A point supported by Tristan Ewins, who calls for celebration and critique of this national day:

There is a problem, here, in that there is still no formal resolution: comprehensively righting the injustices suffered by indigenous people. Without the closure provided by a just, representative and inclusive Treaty between the modern Australian nation and our indigenous peoples, it is hard to imagine a fully inclusive celebration of the Australian nation. Perhaps in the future – should such a resolution be achieved – then maybe this could become the focus of a new ‘national day’ for all Australians.

The desire for redress and accountability has a long way to go to being realised, but small steps toward reconciliation are evident. This year for the first time both the Aboriginal and Australian flags were simultaneously hoisted on the Sydney Harbour Bridge.

Aboriginal flag on bridge
Picture: Sam Ruttyn Source: News Limited via new.com.au

Apparently, more than 17,000 people from 145 countries took the citizenship pledge to become Australians on January 26th. Without any sense of irony whatsoever, Tony Abbott Leader of the Opposition told an Australia Day breakfast and citizenship ceremony in Adelaide that change should be welcomed “when it’s in accordance with the customs and traditions of our people” and he added that new citizens were “changing the country for the better”.

Being a new arrival in Australia myself has been interesting, there are many similarities with New Zealand. The neoliberal multicultural success stories of refugees and migrants loom large both in media and in private conversations. Take Akram Azimi, Young Australian of the Year 2013 who arrived  in Australia 13 years ago from Afghanistan and went from being ‘an ostracised refugee kid with no prospects’ to becoming his school’s head boy. Or diasporic Maori, Frank (name changed) who repeatedly called himself and other Maori “niggers”in front of his car salesman colleagues. He told me that his wife wanted to return home six months into their stint here and he insisted they “tough it out”, he quipped “things are fine if you just work hard”. He’s taught his children important aspects of Te Ao Maori and has disdain for the various groups that have formed stating that “if you want to learn about your culture you should go home to do it”. Rauf Soulio (chair of the Australian Multicultural Council and a judge of the District Court of South Australia) peppers an opinion piece with words and phrases like “enterprise”, “courage and commitment” and talks about people who “strove to build new and prosperous lives”.  Extolling a neoliberal narrative combined with a commitment to reconciliation:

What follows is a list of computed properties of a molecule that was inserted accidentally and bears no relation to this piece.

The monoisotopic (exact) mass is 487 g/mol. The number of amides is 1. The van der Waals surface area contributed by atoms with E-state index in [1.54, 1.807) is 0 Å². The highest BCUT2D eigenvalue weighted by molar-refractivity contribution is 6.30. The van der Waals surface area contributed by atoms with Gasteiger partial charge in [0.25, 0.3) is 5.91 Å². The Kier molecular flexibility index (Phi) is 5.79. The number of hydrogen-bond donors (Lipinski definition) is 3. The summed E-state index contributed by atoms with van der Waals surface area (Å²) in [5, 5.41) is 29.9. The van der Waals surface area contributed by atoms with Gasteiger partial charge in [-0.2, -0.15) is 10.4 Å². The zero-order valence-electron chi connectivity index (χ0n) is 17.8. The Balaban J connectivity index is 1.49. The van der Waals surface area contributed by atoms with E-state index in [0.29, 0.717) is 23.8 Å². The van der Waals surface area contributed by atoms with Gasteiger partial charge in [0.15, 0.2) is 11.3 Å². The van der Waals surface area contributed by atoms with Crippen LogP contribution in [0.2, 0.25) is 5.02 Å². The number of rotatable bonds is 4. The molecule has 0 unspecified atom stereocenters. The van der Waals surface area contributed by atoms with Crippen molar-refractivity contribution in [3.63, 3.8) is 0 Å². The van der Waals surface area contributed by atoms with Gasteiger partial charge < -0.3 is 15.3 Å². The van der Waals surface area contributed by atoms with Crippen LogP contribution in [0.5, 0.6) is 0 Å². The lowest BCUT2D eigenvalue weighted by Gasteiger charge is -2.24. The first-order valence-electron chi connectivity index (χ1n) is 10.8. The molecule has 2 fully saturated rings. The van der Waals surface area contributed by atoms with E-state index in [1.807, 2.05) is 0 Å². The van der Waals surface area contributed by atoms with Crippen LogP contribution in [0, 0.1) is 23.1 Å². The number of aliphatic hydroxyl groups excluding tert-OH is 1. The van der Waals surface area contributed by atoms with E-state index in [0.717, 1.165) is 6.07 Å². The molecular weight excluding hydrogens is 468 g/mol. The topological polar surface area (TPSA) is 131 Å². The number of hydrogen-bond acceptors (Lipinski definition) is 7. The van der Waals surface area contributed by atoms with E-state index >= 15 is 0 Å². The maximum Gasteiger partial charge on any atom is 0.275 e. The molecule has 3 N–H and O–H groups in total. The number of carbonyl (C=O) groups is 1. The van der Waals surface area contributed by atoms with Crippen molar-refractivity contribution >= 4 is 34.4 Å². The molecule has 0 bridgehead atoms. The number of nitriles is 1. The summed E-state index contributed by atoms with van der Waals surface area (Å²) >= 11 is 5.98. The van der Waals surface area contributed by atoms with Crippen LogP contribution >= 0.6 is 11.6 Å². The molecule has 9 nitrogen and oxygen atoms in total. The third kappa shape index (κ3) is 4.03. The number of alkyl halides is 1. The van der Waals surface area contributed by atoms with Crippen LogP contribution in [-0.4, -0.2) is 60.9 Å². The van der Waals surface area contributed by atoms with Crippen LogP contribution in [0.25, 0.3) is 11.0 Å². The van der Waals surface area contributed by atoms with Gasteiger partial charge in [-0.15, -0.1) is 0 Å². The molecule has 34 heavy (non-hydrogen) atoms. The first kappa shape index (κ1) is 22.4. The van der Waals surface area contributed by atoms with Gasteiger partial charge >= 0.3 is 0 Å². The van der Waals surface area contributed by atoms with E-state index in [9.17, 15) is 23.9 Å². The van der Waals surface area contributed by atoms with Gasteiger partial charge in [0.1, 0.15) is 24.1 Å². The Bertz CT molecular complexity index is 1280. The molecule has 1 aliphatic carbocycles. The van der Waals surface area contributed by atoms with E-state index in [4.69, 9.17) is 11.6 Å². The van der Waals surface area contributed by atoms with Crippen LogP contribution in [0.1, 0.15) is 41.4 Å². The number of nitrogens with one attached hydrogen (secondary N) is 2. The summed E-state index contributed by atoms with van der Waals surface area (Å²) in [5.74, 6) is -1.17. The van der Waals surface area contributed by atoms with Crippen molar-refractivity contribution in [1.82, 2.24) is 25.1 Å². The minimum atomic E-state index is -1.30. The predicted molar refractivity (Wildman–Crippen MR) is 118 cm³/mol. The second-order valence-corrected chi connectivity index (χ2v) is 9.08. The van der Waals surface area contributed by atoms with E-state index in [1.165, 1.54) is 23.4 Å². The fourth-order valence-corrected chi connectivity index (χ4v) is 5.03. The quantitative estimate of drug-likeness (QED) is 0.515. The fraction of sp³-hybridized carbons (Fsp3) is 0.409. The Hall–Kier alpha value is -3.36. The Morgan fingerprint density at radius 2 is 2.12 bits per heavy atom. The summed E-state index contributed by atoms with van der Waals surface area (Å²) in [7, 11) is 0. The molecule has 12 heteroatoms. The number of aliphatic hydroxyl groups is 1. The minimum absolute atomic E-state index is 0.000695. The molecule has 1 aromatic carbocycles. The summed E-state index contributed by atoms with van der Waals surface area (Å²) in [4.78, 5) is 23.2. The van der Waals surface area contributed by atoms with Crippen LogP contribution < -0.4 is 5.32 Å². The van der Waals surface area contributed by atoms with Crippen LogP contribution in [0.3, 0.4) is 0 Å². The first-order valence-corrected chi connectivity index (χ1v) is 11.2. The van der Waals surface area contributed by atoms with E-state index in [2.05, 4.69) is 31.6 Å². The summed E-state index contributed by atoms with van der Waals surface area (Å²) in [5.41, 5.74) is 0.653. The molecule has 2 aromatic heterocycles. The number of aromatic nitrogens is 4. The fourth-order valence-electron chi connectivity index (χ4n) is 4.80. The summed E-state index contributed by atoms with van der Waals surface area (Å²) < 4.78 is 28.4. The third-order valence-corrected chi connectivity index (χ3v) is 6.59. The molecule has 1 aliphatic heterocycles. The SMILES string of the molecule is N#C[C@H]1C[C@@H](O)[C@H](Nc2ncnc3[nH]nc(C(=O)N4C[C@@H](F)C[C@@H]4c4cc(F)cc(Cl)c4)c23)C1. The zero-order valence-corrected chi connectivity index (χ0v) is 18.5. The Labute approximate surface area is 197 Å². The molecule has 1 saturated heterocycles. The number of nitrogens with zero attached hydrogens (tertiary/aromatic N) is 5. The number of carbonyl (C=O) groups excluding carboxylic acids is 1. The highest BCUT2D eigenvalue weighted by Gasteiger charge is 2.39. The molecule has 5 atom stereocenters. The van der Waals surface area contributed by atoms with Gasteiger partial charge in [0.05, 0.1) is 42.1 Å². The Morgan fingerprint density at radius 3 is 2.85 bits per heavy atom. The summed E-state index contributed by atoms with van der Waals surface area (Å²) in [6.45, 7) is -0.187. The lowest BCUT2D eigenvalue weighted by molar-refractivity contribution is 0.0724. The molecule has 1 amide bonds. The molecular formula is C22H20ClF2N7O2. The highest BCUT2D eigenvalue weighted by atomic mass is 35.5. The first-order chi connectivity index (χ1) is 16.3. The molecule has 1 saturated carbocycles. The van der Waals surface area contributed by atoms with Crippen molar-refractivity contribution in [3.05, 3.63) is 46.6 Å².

It is one of the hallmarks of our multiculturalism that we work hard to ensure that those who come here have every opportunity to become fully participating members of Australian society, rather than remaining guests or temporary visitors. It doesn’t matter that you don’t have Australian lineage or ancestry when you arrive – as long as you contribute.

Aus-strayer
Illustration: Ben Sanders/The Jacky Winter Group in the Sydney Morning Herald

Yup, I’m here to work and become a “fully participating member” of Australian society, and to that end have also been consuming multiculturalism with relish and delight. I am blissfully happy at being able to access ingredients and cuisines that are difficult to find in Aotearoa. But consumption aside, I do want to find a way to engage ethically with this place. Shakira Hussein‘s incisive critique of Scott Morrison’s speech at the Menzies Centre for Australian Studies in London brilliantly skewers Morrison’s selective consumption of multiculturalism: